Lein suggests using all avenues available to make appointments, including Tricare Online and calling in. Admittedly, things vary between military treatment facilities -- which is something they are trying to standardize -- but the process is improving.
“We're piloting new programs where you only have one phone call that you have to make, and that person will then make all of the appointments that are necessary for you,” Lein said. “And so that's going to be of incredible value.”
Lein said appointment spots are opening on Tricare Online three to six months out. He added it is not 100% guaranteed that all installations and facilities are opening these appointments this far out, but they are working on it. He acknowledged that it's unacceptable for patients to hear, “Well, no appointment this week; you got to call me back next week,” and they are working hard to make the response, “Here's what we've got within the next 90 days, within the next six months, in the following primary care and specialty care clinics.”
Plans on how to handle the post-pandemic demand on appointments have been in the works since November 2020, and so the managed-care support contractors -- things such as specialty care, labs and X-rays -- are prepared with additional capability to meet the demand.
What Does the Doctor Need From You?
When preparing for your first doctor's appointment post-pandemic -- or the first one you take your child to -- Lein suggests doing a little extra prep work.
“I would just make sure that you bring in anything that was done during the COVID pause,” he said.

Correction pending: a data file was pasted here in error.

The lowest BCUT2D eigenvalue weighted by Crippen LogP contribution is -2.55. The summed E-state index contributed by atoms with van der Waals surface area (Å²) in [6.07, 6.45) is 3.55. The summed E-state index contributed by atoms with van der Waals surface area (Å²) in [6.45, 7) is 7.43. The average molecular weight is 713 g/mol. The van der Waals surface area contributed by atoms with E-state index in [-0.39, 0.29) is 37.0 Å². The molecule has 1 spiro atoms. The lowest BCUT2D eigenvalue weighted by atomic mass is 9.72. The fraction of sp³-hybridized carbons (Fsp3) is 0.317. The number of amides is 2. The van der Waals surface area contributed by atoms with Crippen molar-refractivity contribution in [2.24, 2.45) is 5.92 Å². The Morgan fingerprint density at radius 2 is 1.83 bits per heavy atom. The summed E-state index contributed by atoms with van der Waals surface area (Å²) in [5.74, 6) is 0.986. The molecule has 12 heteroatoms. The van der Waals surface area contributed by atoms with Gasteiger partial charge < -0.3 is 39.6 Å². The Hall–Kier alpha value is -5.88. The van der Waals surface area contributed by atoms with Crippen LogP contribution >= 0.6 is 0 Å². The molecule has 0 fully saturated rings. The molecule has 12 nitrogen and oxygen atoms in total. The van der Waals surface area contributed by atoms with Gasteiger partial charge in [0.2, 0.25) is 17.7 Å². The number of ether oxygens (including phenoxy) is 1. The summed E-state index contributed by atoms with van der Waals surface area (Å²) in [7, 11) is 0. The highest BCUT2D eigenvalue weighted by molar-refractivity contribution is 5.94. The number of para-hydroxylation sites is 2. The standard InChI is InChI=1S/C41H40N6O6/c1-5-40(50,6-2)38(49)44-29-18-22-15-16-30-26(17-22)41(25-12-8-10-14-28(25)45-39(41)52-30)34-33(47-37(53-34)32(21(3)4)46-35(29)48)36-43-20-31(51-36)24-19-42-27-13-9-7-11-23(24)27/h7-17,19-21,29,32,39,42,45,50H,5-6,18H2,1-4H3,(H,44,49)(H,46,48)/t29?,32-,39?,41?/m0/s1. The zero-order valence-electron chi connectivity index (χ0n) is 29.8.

Examples include anything that was treated by urgent care, another physician not under military care, the emergency room, etc. Lein specifically mentioned that if you received a COVID-19 vaccination from another provider or program that you make sure to bring that vaccination card to your appointment so your records can be updated.
“And I would think about and go through your body and say, ‘All right, what changed from my body from before I came in to where I am now?’” Lein said. “Focus on the areas that are concerning or keeping you up at night. Are you sleeping the same? Are you dealing with additional family stressors? Did you go and see behavioral health? Did you go and see somebody else? Were there other life issues that impacted you that you need to talk about?”
Don't forget about the social aspect of your life, either. Did your family have enough food to eat? Did your exercise habits change? Did you spend the last year sitting on your coach, working on the laptop instead of at a desk? These things can affect your health and should be noted. Take a full inventory before heading for your appointment.
And when it comes to your children, you are the expert. Parents are going to recognize changes in their children before providers are, especially now that they've been around them all day, every day for more than a year, Lein said.
“We are open and we want to see you, and I don't want anybody to take no or that, ‘We're too busy,’ for an answer because we're not,” Lein said. “We want to get our population back in, seen and cared for, to help get some of these previously undiagnosed diseases.”
“Or to reassure you that, ‘Hey, you've been doing all the right things during COVID and you've been a great mom and a great spouse and a great supporter, and continue doing what you're doing and everybody's doing fine.’”